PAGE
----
They've got muck; we've got rakes. TPM Muckraker

For the last few days, the Pentagon's lead criminal investigator in the Duke Cunningham corruption probe has made cryptic public complaints of non-cooperation about the now-imprisoned lawmaker.

The investigator, Rick Gwin, made more comments yesterday, this time to the San Diego Union-Tribune. He won't come out and say it -- yet -- but it sounds like he's not complaining about Duke as much as he is the prosecutors.

[Gwin's] agents haven't been able to get to the Butner Federal Correctional Complex in North Carolina to start the interrogation.

"We're just looking for the opportunity, in the future, to come down and debrief him," said Rick Gwin, special agent in charge of the Western regional office of the Defense Criminal Investigative Service, one of three agencies investigating the case . . .

Gwin said his agency has asked the U.S. Attorney's Office in San Diego for an opportunity to question the former congressman.

"I think that's under way," he said.

Sound to anyone else like Gwin's subtly accusing the San Diego U.S. attorneys of foot-dragging?

Congressional Quarterly's Jeff Stein reports:

Russ Tice, an NSA intelligence analyst fired last January in the wake of revelations about the agency's warrantless eavesdropping program, is finally getting his chance to tell what he says are even more explosive secrets to Congress.

Tice has made a public issue for weeks out of the fact that no one in Congress has asked him to tell them what he knows about the NSA's domestic programs. Yesterday -- after a USA Today piece on the NSA programs made major waves -- the Senate Armed Services Committee asked him to come testify, he told CQ. The date will be sometime next week, according to Tice.

From the San Diego Union Tribune:

Federal agents Friday morning raided the home of Kyle "Dusty" Foggo, who stepped down this week from the No. 3 post at the CIA amid accusations of improper ties to a defense contractor named as a co-conspirator in the bribery case of former Rep. Randy "Duke" Cunningham.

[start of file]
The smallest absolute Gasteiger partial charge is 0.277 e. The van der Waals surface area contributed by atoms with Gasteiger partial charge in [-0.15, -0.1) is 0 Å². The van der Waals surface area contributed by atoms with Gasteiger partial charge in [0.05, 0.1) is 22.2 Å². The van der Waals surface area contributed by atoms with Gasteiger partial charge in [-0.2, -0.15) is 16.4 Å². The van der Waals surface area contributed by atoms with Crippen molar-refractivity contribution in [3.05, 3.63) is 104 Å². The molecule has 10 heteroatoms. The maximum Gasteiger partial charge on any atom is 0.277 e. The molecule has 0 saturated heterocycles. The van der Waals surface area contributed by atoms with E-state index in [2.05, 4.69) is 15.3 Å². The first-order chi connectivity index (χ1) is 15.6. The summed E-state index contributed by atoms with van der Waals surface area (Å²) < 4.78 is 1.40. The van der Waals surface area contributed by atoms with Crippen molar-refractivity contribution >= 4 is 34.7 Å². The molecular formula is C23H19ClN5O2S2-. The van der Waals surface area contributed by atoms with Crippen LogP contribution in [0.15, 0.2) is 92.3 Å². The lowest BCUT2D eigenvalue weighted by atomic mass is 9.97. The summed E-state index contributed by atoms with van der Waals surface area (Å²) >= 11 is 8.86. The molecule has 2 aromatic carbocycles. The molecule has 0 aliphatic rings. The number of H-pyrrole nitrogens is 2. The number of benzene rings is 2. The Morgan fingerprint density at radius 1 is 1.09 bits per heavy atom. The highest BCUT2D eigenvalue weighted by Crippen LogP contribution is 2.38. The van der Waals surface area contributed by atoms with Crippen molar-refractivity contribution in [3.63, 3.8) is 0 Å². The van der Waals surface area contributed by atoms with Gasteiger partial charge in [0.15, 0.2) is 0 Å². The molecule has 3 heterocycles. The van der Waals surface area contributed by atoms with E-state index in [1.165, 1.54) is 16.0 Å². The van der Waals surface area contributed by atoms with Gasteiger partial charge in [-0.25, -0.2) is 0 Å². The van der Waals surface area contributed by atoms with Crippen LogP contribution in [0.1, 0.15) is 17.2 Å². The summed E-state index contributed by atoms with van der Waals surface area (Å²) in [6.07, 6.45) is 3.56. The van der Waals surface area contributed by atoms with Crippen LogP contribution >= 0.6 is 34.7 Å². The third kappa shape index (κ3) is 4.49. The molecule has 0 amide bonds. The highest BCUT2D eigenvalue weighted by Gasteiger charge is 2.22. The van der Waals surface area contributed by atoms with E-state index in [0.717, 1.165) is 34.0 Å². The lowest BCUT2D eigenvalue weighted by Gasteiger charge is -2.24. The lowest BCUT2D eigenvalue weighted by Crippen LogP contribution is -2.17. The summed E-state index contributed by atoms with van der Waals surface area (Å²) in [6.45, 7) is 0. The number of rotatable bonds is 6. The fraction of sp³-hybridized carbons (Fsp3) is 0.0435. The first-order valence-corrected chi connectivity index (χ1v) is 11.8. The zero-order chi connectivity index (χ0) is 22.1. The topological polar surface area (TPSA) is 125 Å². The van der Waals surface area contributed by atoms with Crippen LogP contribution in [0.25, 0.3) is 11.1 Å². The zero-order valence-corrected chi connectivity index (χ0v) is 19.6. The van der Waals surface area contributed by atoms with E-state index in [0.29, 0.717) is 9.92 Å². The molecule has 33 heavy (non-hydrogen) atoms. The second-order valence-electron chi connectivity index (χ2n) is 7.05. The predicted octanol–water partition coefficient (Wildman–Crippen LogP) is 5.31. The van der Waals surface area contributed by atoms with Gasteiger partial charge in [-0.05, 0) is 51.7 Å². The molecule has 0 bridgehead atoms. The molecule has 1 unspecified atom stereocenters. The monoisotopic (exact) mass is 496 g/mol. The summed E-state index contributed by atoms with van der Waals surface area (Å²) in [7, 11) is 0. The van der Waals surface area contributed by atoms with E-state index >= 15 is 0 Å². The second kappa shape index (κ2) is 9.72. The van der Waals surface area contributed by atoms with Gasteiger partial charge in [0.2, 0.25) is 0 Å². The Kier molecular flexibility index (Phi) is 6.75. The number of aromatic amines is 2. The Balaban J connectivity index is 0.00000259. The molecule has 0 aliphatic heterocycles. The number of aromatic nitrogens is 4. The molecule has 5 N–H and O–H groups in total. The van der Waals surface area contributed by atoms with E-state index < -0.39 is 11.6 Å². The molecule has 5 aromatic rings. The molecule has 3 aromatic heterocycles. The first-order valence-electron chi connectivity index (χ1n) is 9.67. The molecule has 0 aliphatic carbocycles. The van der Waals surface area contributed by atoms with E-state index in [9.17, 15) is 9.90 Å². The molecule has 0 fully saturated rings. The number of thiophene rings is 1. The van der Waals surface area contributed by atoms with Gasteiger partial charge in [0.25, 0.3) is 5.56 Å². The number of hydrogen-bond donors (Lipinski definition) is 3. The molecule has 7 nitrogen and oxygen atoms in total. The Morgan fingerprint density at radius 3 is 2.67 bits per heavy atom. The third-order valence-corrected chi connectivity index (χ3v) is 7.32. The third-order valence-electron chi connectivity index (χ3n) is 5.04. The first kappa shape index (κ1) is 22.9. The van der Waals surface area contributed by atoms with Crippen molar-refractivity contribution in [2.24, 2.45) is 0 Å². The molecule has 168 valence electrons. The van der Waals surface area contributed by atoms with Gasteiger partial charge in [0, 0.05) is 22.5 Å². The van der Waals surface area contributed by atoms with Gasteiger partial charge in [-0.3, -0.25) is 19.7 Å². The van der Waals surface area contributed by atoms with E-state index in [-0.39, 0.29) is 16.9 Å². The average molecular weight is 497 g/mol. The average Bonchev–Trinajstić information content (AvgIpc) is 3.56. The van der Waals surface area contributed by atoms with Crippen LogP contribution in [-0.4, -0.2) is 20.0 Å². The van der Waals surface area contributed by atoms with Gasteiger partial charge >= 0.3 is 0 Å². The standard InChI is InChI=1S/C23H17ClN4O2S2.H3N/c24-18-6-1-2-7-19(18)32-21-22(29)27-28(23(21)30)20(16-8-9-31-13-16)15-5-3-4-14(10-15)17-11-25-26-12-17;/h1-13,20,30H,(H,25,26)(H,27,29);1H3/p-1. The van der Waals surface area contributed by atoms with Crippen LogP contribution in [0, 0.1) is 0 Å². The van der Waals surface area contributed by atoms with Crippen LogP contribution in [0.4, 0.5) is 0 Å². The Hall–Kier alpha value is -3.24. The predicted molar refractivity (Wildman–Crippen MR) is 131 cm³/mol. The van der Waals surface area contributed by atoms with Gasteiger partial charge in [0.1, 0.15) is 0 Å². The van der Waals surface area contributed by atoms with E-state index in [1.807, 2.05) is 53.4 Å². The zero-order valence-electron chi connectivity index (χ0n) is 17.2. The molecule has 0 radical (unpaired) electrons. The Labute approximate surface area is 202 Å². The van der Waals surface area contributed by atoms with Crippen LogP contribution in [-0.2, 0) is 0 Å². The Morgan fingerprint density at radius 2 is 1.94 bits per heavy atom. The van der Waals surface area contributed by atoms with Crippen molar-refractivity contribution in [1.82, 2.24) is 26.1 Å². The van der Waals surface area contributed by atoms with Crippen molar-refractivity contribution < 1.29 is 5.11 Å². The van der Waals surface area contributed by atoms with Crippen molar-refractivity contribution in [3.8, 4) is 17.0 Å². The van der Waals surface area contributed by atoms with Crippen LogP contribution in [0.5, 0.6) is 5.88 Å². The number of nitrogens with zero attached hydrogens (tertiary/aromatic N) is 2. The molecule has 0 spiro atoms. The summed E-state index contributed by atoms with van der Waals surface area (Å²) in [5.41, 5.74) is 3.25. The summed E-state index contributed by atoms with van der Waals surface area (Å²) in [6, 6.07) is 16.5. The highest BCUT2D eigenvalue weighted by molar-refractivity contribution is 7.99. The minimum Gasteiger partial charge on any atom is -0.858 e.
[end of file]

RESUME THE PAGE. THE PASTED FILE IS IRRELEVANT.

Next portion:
One agent told reporters that Foggo was not at the modest home in a quiet suburban neighborhood near the CIA's Langley headquarters and had not been detained. The agents refused to answer other questions about the raid, including what agencies were involved.

Update: CNN is reporting that Foggo's office at CIA headquarters was raided as well.

James Tobin, the biggest wig yet to fall for the 2002 New Hampshire phone jamming, is up to be sentenced next Wednesday.

Yesterday, the Justice Department requested a sentence of 18 to 24 months in the clink.

Tobin's lawyers have countered with a request for "probation, a fine, and community service." And, as is usually the case with such requests, to show the judge that Tobin deserves his mercy, Tobin's lawyers have wrung his life of every last good deed. So he conspired to deprive New Hampshirans of their right to vote. Did you know that he also leads a group of volunteers at a soup kitchen? Not bad for a political saboteur.

You can see the tally here. Or, if that whets your curiosity, you can read the whole thing over at The Senate Majority Project.

Update: For the sake of balance, here's the sentencing memorandum by the New Hampshire Democratic Party.

The comedy of errors continues involving the Shirlington Limo Company. As you may recall, the company -- said to have run lawmakers and hookers to and from Brent Wilkes' "poker parties" -- won a $21 million contract with the Homeland Security Department. But it's questionable whether they even qualified for consideration.